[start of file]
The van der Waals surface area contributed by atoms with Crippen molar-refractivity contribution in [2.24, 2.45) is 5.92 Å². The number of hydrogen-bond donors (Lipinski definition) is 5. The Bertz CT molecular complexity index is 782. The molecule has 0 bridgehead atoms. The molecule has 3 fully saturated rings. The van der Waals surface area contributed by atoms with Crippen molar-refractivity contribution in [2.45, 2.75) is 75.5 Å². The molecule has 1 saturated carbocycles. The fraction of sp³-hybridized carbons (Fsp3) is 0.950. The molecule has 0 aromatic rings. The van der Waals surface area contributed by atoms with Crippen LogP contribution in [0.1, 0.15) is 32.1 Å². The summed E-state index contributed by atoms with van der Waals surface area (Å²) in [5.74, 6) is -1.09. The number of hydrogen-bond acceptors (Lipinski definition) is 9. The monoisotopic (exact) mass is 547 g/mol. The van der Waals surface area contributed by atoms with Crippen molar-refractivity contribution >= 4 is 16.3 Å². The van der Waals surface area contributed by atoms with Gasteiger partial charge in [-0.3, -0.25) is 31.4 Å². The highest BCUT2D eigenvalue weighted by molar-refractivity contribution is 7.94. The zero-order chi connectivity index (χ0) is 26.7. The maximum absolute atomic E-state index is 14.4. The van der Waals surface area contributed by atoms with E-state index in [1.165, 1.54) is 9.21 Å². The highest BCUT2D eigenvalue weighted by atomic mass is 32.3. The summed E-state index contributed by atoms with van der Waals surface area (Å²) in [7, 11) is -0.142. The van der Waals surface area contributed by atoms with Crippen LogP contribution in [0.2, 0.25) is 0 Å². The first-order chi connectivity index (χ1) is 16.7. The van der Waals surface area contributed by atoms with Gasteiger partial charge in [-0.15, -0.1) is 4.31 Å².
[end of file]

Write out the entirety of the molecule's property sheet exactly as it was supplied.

The van der Waals surface area contributed by atoms with Crippen molar-refractivity contribution in [2.24, 2.45) is 5.92 Å². The number of hydrogen-bond donors (Lipinski definition) is 5. The Bertz CT molecular complexity index is 782. The molecule has 0 bridgehead atoms. The molecule has 3 fully saturated rings. The van der Waals surface area contributed by atoms with Crippen molar-refractivity contribution in [2.45, 2.75) is 75.5 Å². The molecule has 1 saturated carbocycles. The fraction of sp³-hybridized carbons (Fsp3) is 0.950. The molecule has 0 aromatic rings. The van der Waals surface area contributed by atoms with Crippen LogP contribution in [0.1, 0.15) is 32.1 Å². The summed E-state index contributed by atoms with van der Waals surface area (Å²) in [5.74, 6) is -1.09. The number of hydrogen-bond acceptors (Lipinski definition) is 9. The monoisotopic (exact) mass is 547 g/mol. The van der Waals surface area contributed by atoms with Crippen molar-refractivity contribution >= 4 is 16.3 Å². The van der Waals surface area contributed by atoms with Gasteiger partial charge in [-0.3, -0.25) is 31.4 Å². The highest BCUT2D eigenvalue weighted by molar-refractivity contribution is 7.94. The zero-order chi connectivity index (χ0) is 26.7. The maximum absolute atomic E-state index is 14.4. The van der Waals surface area contributed by atoms with E-state index in [1.165, 1.54) is 9.21 Å². The highest BCUT2D eigenvalue weighted by atomic mass is 32.3. The summed E-state index contributed by atoms with van der Waals surface area (Å²) in [7, 11) is -0.142. The van der Waals surface area contributed by atoms with Crippen LogP contribution in [0.2, 0.25) is 0 Å². The first-order chi connectivity index (χ1) is 16.7. The van der Waals surface area contributed by atoms with Gasteiger partial charge in [-0.15, -0.1) is 4.31 Å².